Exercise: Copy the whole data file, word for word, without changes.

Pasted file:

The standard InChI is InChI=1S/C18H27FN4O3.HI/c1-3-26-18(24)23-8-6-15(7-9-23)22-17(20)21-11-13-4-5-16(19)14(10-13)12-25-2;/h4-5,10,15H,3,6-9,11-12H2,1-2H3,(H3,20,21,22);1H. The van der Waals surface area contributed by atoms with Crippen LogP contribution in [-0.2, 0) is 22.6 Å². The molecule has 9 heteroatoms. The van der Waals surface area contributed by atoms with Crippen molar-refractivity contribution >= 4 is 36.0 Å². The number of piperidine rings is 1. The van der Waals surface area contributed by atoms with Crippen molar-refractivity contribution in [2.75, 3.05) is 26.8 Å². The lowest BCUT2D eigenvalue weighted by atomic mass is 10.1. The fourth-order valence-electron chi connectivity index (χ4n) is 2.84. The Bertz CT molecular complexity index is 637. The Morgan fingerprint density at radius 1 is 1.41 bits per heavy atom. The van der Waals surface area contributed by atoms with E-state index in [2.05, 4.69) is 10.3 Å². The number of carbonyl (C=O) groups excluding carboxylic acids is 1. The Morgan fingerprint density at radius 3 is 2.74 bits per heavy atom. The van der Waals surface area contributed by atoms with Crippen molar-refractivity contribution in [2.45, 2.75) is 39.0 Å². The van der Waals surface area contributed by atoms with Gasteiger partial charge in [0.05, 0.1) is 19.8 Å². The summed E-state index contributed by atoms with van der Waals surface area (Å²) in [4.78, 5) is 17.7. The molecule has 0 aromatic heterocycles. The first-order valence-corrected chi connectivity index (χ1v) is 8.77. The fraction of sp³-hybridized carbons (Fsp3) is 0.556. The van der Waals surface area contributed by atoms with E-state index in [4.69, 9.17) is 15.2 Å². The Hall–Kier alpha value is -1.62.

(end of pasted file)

The standard InChI is InChI=1S/C18H27FN4O3.HI/c1-3-26-18(24)23-8-6-15(7-9-23)22-17(20)21-11-13-4-5-16(19)14(10-13)12-25-2;/h4-5,10,15H,3,6-9,11-12H2,1-2H3,(H3,20,21,22);1H. The van der Waals surface area contributed by atoms with Crippen LogP contribution in [-0.2, 0) is 22.6 Å². The molecule has 9 heteroatoms. The van der Waals surface area contributed by atoms with Crippen molar-refractivity contribution >= 4 is 36.0 Å². The number of piperidine rings is 1. The van der Waals surface area contributed by atoms with Crippen molar-refractivity contribution in [2.75, 3.05) is 26.8 Å². The lowest BCUT2D eigenvalue weighted by atomic mass is 10.1. The fourth-order valence-electron chi connectivity index (χ4n) is 2.84. The Bertz CT molecular complexity index is 637. The Morgan fingerprint density at radius 1 is 1.41 bits per heavy atom. The van der Waals surface area contributed by atoms with E-state index in [2.05, 4.69) is 10.3 Å². The number of carbonyl (C=O) groups excluding carboxylic acids is 1. The Morgan fingerprint density at radius 3 is 2.74 bits per heavy atom. The van der Waals surface area contributed by atoms with Crippen molar-refractivity contribution in [2.45, 2.75) is 39.0 Å². The van der Waals surface area contributed by atoms with Gasteiger partial charge in [0.05, 0.1) is 19.8 Å². The summed E-state index contributed by atoms with van der Waals surface area (Å²) in [4.78, 5) is 17.7. The molecule has 0 aromatic heterocycles. The first-order valence-corrected chi connectivity index (χ1v) is 8.77. The fraction of sp³-hybridized carbons (Fsp3) is 0.556. The van der Waals surface area contributed by atoms with E-state index in [4.69, 9.17) is 15.2 Å². The Hall–Kier alpha value is -1.62.